Supporters of Initiative 1639 were approved to put a list of gun restrictions in front of voters on Friday, triggering new legal challenges by Second Amendment advocates.
Washington Secretary of State Kim Wyman certified the I-1639 “Gun Violence Prevention” ballot referendum for the November General Election after examining a random sample of 11,380 of the 378,085 signatures submitted by its sponsors. Wyman, a Republican, cautioned that “concerns remain” about the whether the format of the petition signature sheets complies with statutory requirements — as previously questioned by the gun rights groups — but said the initiative could move forward.
The news of I-1639’s approval was met with two lawsuits on Friday, filed by the National Rifle Association and Second Amendment Foundation in Thurston County Superior Court, each arguing the signature sheets were flawed and inaccurate.
“Secretary of State Wyman has a legal and constitutional duty to reject all I-1639 signatures obtained using fraudulent copies of this initiative,” said Chris Cox, head of the NRA’s lobbying arm. “It’s telling that the gun control lobby and their billionaire backers will break the rules and resort to dirty tricks in order to get their latest gun control scheme on the ballot.”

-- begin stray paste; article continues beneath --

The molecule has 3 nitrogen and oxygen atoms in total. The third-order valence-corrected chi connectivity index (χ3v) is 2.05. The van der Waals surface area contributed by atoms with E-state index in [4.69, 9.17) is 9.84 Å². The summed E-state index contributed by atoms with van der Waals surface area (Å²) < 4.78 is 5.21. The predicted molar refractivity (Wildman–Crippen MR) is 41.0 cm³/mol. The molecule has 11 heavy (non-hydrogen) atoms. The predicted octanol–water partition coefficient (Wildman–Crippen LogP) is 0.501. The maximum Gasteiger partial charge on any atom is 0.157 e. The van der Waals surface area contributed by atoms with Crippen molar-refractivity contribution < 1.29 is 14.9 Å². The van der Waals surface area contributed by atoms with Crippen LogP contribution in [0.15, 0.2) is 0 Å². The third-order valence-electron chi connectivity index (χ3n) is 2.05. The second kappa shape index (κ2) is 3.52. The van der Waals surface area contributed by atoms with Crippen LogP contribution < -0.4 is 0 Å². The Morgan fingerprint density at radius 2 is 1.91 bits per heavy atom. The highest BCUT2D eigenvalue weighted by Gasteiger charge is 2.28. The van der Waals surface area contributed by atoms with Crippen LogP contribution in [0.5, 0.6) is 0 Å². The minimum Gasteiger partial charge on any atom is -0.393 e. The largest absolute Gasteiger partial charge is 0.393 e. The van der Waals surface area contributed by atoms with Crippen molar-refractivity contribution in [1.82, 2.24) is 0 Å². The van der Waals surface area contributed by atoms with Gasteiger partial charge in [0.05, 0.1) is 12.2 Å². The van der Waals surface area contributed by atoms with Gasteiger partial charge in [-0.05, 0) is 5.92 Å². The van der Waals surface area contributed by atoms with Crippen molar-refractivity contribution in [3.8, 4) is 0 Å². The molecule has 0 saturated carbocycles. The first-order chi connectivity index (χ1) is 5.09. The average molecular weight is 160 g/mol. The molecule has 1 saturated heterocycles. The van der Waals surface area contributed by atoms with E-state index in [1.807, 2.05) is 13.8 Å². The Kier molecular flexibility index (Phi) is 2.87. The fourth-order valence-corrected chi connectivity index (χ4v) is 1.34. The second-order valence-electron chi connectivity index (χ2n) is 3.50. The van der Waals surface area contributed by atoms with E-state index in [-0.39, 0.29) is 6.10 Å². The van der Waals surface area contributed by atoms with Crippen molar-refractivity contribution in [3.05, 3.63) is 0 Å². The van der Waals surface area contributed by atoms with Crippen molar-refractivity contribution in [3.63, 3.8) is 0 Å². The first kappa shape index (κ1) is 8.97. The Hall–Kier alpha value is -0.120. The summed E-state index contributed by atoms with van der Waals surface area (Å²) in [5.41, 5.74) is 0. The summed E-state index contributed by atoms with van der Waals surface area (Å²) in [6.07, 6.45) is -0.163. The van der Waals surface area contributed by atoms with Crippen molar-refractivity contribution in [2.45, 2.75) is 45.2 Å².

The lawsuit from the SAF saw its founder, Alan Gottlieb, filed as a private citizen and voter in the state. “This challenge maintains that because the initiative petitions were incorrectly printed, there isn’t a single valid signature on them,” he said in a statement. “It is essentially the same as signing a contract to buy a new Ford and they deliver a used Chevy. At the end of the day, it’s worthless paper. That’s not my fault, it’s the fault of the people behind I-1639 who apparently thought it didn’t matter to follow the letter of the law.”
The initiative aims to change the definition under Washington law of an “assault rifle” to effectively regulate all semi-auto long arms other than shotguns. The new requirements proposed alongside the definition would bar sales to those under 21 altogether. Those seeking to purchase an AR-15 or similar firearm would have to pass an enhanced background check, show proof of training, pay up to a $25 fee, and wait at least 10 days before picking up the gun from a dealer. There would be no exception to those who already have a concealed carry permit or have legally purchased a rifle before.
The Everytown-allied I-1639 backers, the Alliance for Gun Responsibility, have enjoyed big donations from high-profile billionaires with Microsoft co-founder Paul Allen and venture capitalist Nick Hanauer both chipping in $1 million each to the campaign. In past years the group was able to get I-594, an expanded background check initiative, approved by voters in 2014, followed by I-1491, a measure to make it easier to temporarily seize guns from individuals seen as being at risk, in 2016. They welcomed the news of I-1639’s approval last week.